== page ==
Elise D.

MGF 2016: Robotics and the Game Industry

For the second year, Aldebaran attended the Mobile Games Forum, held on January 20th and 21st during the London Mobiles Game Week. For its 13th event MGF gathered together various game developers and publishers as well as platform and service providers. Over the course of the two day event, the trends and best practices of the mobile games industry were discussed and highlighted.

Among the most innovative devices and games, we decided to introduce Pepper, our special guest, to the audience visitng our booth during the event.

Pepper Booth MGF
Pepper wore his Aldebaran hoodie for the occasion

Part of the Forum was dedicated to the future of mobile gaming and the event invited a variety of speakers to share their thoughts and predictions on this fast-moving industry. Joan Da Silva, Aldebaran’s Content & Design Director, expanded the conference’s focus with a talk entitled: Robots: The Next Big Thing for the Mobile Games Industry?

 

Today Joan is in charge of the Robot Application Publishing but has a 15 year career in designing games for companies like Rovio or Ubisoft.

His presentation demonstrated why robots can be the next gaming platform and bring a whole new type of interaction to games as well as explored the opportunies and challenges for game developers.

 

Since not everyone in the audience was familiar with robotics or Aldebaran, Joan made a brief introduction of the nature and characteristics of humanoid robots and how Aldebaran robots were designed to be more than technical devices but also engaging interfaces generating empathy.

 

Joan Da Silva
Joan Da Silva, Content & Design Director, on stage

 

He then explained the pressure of designing a device predated by Hollywood, science fiction and pop culture. The figure of robot has been described and fantasized for hundreds of years and science fiction has generated a lot of expectations, and these expectations have to be taken into account. Despite almost daily announcements of “breakthroughs in AI”, we are still far from a Human-level artificial intelligence. Designers, animators, and programmers are needed to write the robot interaction rules and create good experiences for users. This is also an amazing challenge which calls for creativity and imagination.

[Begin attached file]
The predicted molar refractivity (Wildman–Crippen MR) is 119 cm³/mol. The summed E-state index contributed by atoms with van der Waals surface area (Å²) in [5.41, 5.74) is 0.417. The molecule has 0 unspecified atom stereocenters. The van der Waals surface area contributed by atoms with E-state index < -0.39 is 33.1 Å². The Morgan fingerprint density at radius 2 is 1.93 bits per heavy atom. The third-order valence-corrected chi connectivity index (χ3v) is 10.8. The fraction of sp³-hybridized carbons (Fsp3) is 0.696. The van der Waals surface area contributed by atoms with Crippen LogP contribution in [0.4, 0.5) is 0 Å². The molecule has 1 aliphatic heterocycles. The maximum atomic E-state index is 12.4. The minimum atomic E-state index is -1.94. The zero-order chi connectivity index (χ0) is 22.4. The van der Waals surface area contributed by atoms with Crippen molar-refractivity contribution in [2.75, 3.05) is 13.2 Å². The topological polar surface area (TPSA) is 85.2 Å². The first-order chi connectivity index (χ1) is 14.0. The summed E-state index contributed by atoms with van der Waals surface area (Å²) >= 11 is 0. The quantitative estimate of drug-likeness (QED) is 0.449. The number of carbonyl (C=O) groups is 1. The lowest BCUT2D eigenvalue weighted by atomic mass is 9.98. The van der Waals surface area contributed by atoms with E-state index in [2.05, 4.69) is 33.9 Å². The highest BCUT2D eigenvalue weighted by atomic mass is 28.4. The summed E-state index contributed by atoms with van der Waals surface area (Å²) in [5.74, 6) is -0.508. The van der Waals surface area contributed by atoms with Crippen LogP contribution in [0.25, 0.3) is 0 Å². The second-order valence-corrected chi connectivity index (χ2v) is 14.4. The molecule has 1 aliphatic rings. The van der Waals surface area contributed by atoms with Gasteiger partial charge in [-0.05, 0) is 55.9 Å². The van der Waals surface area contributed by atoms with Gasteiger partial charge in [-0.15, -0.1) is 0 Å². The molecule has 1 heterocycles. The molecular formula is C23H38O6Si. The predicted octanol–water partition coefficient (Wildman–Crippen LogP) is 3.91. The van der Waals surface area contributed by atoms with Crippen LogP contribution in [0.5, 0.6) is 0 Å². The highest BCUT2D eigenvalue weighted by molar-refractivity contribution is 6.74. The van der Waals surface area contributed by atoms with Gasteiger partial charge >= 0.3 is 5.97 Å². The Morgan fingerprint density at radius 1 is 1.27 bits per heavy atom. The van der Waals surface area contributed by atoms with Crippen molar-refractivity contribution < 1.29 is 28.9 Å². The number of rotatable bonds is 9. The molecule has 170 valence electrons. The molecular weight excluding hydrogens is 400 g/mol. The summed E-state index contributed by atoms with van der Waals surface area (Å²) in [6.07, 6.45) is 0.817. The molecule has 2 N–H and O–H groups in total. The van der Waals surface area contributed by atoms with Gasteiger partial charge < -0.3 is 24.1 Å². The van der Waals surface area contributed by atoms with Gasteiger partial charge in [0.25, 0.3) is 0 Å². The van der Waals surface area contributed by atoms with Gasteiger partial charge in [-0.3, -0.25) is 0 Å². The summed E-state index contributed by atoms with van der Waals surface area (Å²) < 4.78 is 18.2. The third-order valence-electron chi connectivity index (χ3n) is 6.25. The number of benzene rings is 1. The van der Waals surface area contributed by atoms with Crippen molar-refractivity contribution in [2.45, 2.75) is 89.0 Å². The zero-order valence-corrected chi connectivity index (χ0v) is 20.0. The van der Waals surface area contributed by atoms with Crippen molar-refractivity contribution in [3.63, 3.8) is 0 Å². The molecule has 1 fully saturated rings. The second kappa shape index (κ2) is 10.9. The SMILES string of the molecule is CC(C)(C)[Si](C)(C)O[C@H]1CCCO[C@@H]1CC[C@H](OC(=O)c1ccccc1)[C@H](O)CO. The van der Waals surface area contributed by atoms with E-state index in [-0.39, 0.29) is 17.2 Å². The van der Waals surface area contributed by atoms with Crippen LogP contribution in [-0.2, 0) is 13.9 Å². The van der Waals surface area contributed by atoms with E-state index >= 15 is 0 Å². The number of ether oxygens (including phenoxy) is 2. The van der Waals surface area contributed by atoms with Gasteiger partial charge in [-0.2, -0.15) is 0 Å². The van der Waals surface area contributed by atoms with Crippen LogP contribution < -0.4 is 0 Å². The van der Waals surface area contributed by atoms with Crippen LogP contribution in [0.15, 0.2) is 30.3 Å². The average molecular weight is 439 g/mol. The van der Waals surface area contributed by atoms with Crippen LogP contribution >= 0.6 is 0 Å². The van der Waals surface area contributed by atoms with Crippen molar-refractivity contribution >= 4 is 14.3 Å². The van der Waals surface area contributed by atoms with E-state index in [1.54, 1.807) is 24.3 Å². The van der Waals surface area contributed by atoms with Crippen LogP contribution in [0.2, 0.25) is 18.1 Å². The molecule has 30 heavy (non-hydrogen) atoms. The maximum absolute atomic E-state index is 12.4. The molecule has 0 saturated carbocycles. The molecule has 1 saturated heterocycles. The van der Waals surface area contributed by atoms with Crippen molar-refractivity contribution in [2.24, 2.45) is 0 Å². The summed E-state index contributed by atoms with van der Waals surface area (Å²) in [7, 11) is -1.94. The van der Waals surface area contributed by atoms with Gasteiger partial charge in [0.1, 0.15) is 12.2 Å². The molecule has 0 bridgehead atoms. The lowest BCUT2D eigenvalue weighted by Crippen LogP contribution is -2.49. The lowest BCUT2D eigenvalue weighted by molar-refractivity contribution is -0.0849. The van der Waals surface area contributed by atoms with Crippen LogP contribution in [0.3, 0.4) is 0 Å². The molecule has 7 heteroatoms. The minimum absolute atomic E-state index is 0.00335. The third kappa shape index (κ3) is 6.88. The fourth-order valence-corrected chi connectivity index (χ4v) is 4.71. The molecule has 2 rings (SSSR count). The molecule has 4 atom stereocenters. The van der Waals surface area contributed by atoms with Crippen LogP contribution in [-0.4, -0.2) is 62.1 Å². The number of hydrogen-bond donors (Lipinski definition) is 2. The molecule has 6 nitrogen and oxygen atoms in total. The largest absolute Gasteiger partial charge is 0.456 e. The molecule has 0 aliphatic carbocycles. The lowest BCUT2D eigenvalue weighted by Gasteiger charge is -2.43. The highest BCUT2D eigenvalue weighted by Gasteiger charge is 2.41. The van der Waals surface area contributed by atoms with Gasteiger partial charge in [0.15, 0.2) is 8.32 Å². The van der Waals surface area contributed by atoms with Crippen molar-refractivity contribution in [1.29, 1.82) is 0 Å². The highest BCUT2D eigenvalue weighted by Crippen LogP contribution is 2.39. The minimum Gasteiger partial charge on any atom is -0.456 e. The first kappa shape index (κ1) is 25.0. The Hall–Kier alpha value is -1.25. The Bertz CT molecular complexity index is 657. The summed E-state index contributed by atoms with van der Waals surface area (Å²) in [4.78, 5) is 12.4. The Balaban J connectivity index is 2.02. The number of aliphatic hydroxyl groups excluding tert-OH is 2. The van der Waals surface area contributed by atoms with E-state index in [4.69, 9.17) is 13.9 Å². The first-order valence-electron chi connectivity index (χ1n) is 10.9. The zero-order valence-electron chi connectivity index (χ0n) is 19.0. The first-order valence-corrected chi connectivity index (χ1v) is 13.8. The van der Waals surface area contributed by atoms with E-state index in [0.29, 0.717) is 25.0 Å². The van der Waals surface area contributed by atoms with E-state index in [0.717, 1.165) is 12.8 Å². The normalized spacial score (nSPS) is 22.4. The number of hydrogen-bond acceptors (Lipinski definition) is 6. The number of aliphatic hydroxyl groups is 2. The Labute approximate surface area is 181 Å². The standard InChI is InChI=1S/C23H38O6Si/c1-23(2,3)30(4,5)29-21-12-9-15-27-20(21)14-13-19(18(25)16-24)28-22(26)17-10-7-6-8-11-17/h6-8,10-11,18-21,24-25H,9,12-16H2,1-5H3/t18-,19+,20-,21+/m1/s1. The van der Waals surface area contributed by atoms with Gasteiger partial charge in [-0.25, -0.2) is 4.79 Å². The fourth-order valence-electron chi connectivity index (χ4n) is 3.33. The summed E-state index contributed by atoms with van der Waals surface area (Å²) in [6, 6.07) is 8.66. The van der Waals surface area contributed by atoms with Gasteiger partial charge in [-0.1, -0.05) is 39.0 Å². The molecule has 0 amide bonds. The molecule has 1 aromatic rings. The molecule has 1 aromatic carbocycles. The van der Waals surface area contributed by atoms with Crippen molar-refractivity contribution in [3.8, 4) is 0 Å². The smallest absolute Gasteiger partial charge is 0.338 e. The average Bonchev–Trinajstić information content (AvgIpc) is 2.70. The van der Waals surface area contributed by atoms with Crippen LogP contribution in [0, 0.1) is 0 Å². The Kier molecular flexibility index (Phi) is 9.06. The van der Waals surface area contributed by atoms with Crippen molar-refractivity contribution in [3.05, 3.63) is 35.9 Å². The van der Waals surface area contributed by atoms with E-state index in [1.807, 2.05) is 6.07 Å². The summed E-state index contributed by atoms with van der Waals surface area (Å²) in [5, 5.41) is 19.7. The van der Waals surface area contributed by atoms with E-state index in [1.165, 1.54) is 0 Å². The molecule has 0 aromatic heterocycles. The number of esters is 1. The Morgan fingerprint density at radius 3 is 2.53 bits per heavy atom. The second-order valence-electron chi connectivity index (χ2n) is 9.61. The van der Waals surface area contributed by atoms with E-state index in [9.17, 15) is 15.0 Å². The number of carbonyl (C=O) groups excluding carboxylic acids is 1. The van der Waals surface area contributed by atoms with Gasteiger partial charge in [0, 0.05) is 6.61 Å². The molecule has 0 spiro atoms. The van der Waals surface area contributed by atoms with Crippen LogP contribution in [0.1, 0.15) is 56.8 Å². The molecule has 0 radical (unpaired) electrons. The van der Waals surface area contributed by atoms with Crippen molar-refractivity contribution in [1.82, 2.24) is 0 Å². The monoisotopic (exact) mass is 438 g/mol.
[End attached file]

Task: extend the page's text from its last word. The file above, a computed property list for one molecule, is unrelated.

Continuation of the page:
Due to their nature, both technological connected devices and popular figures generating empathy, social robots can also be transformed into gaming companions or platforms.

 

Obviously, it is the beginning of this industry. Robots are improving everyday and their abilities in the coming years will be greatly evolved compared to todays. But, as Joan said, no one waited for the PS4 launch to start developing games and build an entire market. It only took a decade for the mobile game industry to emerge. If we focus on phones, we went from basic small games, directly embedded on the device, to a full self-service ecosystem blurring the boundaries between social interaction, gaming and generating billions dollars incomes.

 

It is now time to consider the possibilities offered by new devices like Pepper and start imagining new game possibilities.

 

Joan strives to enlighten the audience why social robots like NAO & Pepper are already a reality for developers and consumers. Also that things are about to expand greatly in 2016 with the arrival of Pepper in Europe and in the US (Yes, you did just read 2016 Wink ). As mentioned by several reports, the coming years shall witness a significant rise to the number of social companion robots. While the Japan Robotics Association estimates the Japanese market size for Personal and Service robots to in the 50 billion dollar range by 2025, Tractica report on Consumer Robotics forecasts that, by 2020, about 4.5 million family robots will be shipped each year worldwide… another big reason to start considering the social robots market as a promising path.

 

In conclusion Joan pointed out the similarity between the robotics and gaming industries. Robots, like Pepper, depend on application ecosystems. As a matter of fact, what makes a good development team for a robotics application is the exact same one than for game development: designer, UX designer, graphic designer, artistic director, interaction designer, animator, testers, dialogue expert.

 

Finally, the existing ecosystem also follows the game development scheme: develop, publish and improve. In robotics as well, metrics gives an understanding of the user behaviors and contribute to better the experience and offer meaningful interactions.  

 

NAOqi Ecosystem

 

The gap between the two worlds is very thin. As we’ve seen, the jobs and expertise are similar. In both cases, it is all about engaging users with interaction through different means. As for mobile phones, robots are improving, allowing us to focus more and more on the experience offered rather than on the current performance.  

To conclude, Joan demonstrated an application developed by Aldebaran Studio Team: Music Boxes, a music game with Pepper. This app is a glimpse of what could be done with Pepper. Here is a little overview of it.

 

 

Using the different robot’s sensors, the user is allowed to experiment the game with Pepper in the physical world while interacting with the robot. The experience is empowered by the exchange between the player and Pepper and enhanced by the robot abilities.

 

So, how could we incorporate robots in games? There are different ideas to explore: they could become a gaming companion, playing with you or against you, or even personify and embody the game itself. It is up to us to imagine it.

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